Art Finder Text Detail  
Item Actions
Ratings (0)

Portrait Bust of George Washington:


Minneapolis Institute of Arts



Institution Minneapolis Institute of Arts
  • Hiram Powers was born in Vermont, and moved to Ohio as a youth. At the age of 30, he sailed to Italy where he spent most of his life. Unlike many of his contemporaries, he achieved widespread recognition in Europe as well as the United States. He is one of the three major American sculptors of this period (others were Horace Greenough and Thomas Crawford).
  • Powers epitomizes the mid-19th century American artist who was technically very competent and worked in the popular neo-classical style.
  • In his Italian studio, Powers employed many skilled stone workers. They did the initial cutting and roughing out of the stone for Powers' sculptures, and then he refined and polished the pieces.
  • Powers also did a life-sized standing figure of Washington in everyday 18th-century civilian dress.
Prior to the American Revolution, gravestones were the type of sculpture most frequently commissioned. However, after the Revolution, the desire to commemorate great leaders and important historic events led to the creation of countless commemorative portraits and the beginning of a monumental sculpture tradition in America. Often, the commissions were given to European sculptors. Portrait busts, such as this one, and full statues of George Washington were by far the most numerous of these commissions, which were used to adorn the many new public buildings being built.
This is an idealized portrait bust of Washington, not a faithful copying of nature. The sculpture, made in the Neo-classical style (one based on a renewal of the Classical styles of Ancient Greece and Rome) depicts Washington not in contemporary dress, but as a Greek nobleman or Roman senator draped in a toga. (In the 19th century, this was standard garb for the depiction of public figures.) The toga gives Washington heroic stature by linking him to the Roman republic and the ideals it represented. This is fortified by his jowls and prominent wrinkles, which underline his age, wisdom, and dignity.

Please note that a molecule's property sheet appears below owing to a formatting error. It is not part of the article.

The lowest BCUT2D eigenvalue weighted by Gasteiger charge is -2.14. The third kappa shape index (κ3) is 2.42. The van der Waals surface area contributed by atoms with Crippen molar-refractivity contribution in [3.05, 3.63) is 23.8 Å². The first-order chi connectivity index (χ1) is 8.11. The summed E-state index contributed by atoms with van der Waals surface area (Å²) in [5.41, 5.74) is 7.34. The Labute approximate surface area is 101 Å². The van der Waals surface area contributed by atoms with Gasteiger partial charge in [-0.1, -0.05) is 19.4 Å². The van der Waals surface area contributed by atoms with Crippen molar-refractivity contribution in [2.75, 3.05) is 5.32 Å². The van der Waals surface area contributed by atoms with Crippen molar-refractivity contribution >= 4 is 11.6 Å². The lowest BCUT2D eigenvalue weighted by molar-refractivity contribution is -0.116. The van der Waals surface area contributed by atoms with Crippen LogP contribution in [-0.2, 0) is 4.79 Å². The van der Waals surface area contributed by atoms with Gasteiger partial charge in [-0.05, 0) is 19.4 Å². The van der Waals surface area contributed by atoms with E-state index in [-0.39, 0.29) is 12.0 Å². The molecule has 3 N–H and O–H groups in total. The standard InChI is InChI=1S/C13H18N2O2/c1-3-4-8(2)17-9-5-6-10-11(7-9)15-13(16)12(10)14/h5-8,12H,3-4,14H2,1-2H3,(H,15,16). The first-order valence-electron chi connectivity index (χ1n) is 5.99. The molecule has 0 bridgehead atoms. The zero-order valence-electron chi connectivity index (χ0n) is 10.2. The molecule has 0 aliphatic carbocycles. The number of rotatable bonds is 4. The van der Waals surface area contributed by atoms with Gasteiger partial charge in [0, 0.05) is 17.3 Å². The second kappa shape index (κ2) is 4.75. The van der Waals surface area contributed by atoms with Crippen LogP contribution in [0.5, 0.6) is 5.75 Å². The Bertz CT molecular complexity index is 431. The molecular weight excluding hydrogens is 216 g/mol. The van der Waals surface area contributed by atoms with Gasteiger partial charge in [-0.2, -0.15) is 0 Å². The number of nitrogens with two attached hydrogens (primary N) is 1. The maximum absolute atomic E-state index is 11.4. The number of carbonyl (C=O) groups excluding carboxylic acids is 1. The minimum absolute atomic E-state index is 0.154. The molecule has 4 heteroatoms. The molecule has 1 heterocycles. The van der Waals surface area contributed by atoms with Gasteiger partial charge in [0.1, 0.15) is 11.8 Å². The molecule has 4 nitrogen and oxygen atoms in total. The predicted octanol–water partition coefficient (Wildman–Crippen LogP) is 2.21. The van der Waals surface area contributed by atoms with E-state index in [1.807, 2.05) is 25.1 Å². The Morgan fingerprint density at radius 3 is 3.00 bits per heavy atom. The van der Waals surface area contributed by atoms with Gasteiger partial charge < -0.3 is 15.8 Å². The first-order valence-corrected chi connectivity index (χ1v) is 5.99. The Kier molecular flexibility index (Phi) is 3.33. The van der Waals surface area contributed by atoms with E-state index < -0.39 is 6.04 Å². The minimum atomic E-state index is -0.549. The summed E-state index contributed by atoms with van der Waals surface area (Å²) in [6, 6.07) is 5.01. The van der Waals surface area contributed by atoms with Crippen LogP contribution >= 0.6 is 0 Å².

Powers' extraordinary skill in the technique of sculpting marble is evident in the range of textures he has carved convincingly (such as skin, hair, and cloth) so that they appear soft and pliable despite this very hard stone.

This work displays Powers' tremendous admiration for Washington, which he expressed in a letter to the Secretary of State of Louisiana saying, "I suppose Washington to have been greatest, when, by his own voluntary act, he did all he could to make himself least. . . His retirement from public life to domestic pursuits was the crowning glory of Washington." Washington's refusal to serve a third term in office endeared him to many Americans as someone who acted in the best interests of his country rather than for personal gain. This characteristic inspired a well-known comparison between Washington and the legendary Roman figure of Cincinnatus, a farmer who left his plow, picked up arms and fought when called upon, returned home when his duty was done, and expected no recognition or compensation for serving his country. This comparison provided yet another parallel between the colonies and the ancient Romans.

Use on the following tours:
  • American Art
  • People and Places
  • Heroes and Heroines
  • Classics and the Classical Influence
  • Highlights of the Museum's Collection
  • A costume tour
Comments (0)
Tags (0)
Source: Docent Manual entry for Hiram Powers, <i>Portrait Bust of George Washington,</i> The Minneapolis Institute of Arts Education Division (1998).
Rights: ©MIA
Added to Site: March 10, 2009